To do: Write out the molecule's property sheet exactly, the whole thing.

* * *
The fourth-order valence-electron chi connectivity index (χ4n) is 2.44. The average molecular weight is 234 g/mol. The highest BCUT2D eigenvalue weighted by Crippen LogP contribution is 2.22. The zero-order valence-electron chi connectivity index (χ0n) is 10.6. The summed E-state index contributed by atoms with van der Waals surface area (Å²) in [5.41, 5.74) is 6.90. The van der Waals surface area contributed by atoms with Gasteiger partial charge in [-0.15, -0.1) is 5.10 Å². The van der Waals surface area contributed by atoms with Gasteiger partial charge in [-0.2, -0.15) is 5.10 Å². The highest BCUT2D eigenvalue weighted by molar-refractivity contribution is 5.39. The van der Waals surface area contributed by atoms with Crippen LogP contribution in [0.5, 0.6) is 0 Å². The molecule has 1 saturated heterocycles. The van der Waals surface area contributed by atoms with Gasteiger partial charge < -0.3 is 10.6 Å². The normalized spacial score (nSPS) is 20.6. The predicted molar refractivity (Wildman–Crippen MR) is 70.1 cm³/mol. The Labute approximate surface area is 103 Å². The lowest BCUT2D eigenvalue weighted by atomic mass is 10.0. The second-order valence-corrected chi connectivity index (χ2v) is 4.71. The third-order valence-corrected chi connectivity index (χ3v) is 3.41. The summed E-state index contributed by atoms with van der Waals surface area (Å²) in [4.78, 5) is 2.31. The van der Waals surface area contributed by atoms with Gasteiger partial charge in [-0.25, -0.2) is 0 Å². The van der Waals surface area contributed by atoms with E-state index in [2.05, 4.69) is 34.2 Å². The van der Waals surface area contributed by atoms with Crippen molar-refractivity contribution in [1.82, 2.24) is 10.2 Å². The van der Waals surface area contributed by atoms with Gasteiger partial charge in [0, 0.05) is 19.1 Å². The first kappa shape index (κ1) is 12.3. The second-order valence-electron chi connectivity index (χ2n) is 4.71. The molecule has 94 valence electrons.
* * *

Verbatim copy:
The fourth-order valence-electron chi connectivity index (χ4n) is 2.44. The average molecular weight is 234 g/mol. The highest BCUT2D eigenvalue weighted by Crippen LogP contribution is 2.22. The zero-order valence-electron chi connectivity index (χ0n) is 10.6. The summed E-state index contributed by atoms with van der Waals surface area (Å²) in [5.41, 5.74) is 6.90. The van der Waals surface area contributed by atoms with Gasteiger partial charge in [-0.15, -0.1) is 5.10 Å². The van der Waals surface area contributed by atoms with Gasteiger partial charge in [-0.2, -0.15) is 5.10 Å². The highest BCUT2D eigenvalue weighted by molar-refractivity contribution is 5.39. The van der Waals surface area contributed by atoms with Crippen LogP contribution in [0.5, 0.6) is 0 Å². The molecule has 1 saturated heterocycles. The van der Waals surface area contributed by atoms with Gasteiger partial charge < -0.3 is 10.6 Å². The normalized spacial score (nSPS) is 20.6. The predicted molar refractivity (Wildman–Crippen MR) is 70.1 cm³/mol. The Labute approximate surface area is 103 Å². The lowest BCUT2D eigenvalue weighted by atomic mass is 10.0. The second-order valence-corrected chi connectivity index (χ2v) is 4.71. The third-order valence-corrected chi connectivity index (χ3v) is 3.41. The summed E-state index contributed by atoms with van der Waals surface area (Å²) in [4.78, 5) is 2.31. The van der Waals surface area contributed by atoms with Gasteiger partial charge in [-0.25, -0.2) is 0 Å². The van der Waals surface area contributed by atoms with E-state index in [2.05, 4.69) is 34.2 Å². The van der Waals surface area contributed by atoms with Crippen molar-refractivity contribution in [1.82, 2.24) is 10.2 Å². The van der Waals surface area contributed by atoms with Gasteiger partial charge in [0, 0.05) is 19.1 Å². The first kappa shape index (κ1) is 12.3. The second-order valence-electron chi connectivity index (χ2n) is 4.71. The molecule has 94 valence electrons.